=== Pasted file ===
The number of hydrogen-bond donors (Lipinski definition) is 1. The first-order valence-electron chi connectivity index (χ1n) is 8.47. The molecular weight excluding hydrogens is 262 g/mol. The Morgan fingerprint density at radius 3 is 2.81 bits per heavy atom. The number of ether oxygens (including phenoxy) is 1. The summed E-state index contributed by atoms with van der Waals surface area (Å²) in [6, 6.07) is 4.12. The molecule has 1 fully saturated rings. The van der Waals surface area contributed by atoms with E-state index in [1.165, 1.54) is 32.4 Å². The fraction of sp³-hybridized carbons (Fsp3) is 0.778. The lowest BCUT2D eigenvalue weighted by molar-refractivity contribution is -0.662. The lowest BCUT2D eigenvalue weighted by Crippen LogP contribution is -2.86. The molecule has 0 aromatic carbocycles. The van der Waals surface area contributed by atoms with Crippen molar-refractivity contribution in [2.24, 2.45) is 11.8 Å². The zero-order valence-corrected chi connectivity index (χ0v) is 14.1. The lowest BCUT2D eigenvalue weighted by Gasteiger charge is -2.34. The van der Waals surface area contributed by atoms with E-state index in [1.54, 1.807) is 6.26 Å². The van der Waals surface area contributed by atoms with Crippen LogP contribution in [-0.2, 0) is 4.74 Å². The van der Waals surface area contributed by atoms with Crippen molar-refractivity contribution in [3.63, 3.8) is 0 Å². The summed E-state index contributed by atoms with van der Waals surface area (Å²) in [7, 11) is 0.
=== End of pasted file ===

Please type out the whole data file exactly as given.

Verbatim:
The number of hydrogen-bond donors (Lipinski definition) is 1. The first-order valence-electron chi connectivity index (χ1n) is 8.47. The molecular weight excluding hydrogens is 262 g/mol. The Morgan fingerprint density at radius 3 is 2.81 bits per heavy atom. The number of ether oxygens (including phenoxy) is 1. The summed E-state index contributed by atoms with van der Waals surface area (Å²) in [6, 6.07) is 4.12. The molecule has 1 fully saturated rings. The van der Waals surface area contributed by atoms with E-state index in [1.165, 1.54) is 32.4 Å². The fraction of sp³-hybridized carbons (Fsp3) is 0.778. The lowest BCUT2D eigenvalue weighted by molar-refractivity contribution is -0.662. The lowest BCUT2D eigenvalue weighted by Crippen LogP contribution is -2.86. The molecule has 0 aromatic carbocycles. The van der Waals surface area contributed by atoms with Crippen molar-refractivity contribution in [2.24, 2.45) is 11.8 Å². The zero-order valence-corrected chi connectivity index (χ0v) is 14.1. The lowest BCUT2D eigenvalue weighted by Gasteiger charge is -2.34. The van der Waals surface area contributed by atoms with E-state index in [1.54, 1.807) is 6.26 Å². The van der Waals surface area contributed by atoms with Crippen LogP contribution in [-0.2, 0) is 4.74 Å². The van der Waals surface area contributed by atoms with Crippen molar-refractivity contribution in [3.63, 3.8) is 0 Å². The summed E-state index contributed by atoms with van der Waals surface area (Å²) in [7, 11) is 0.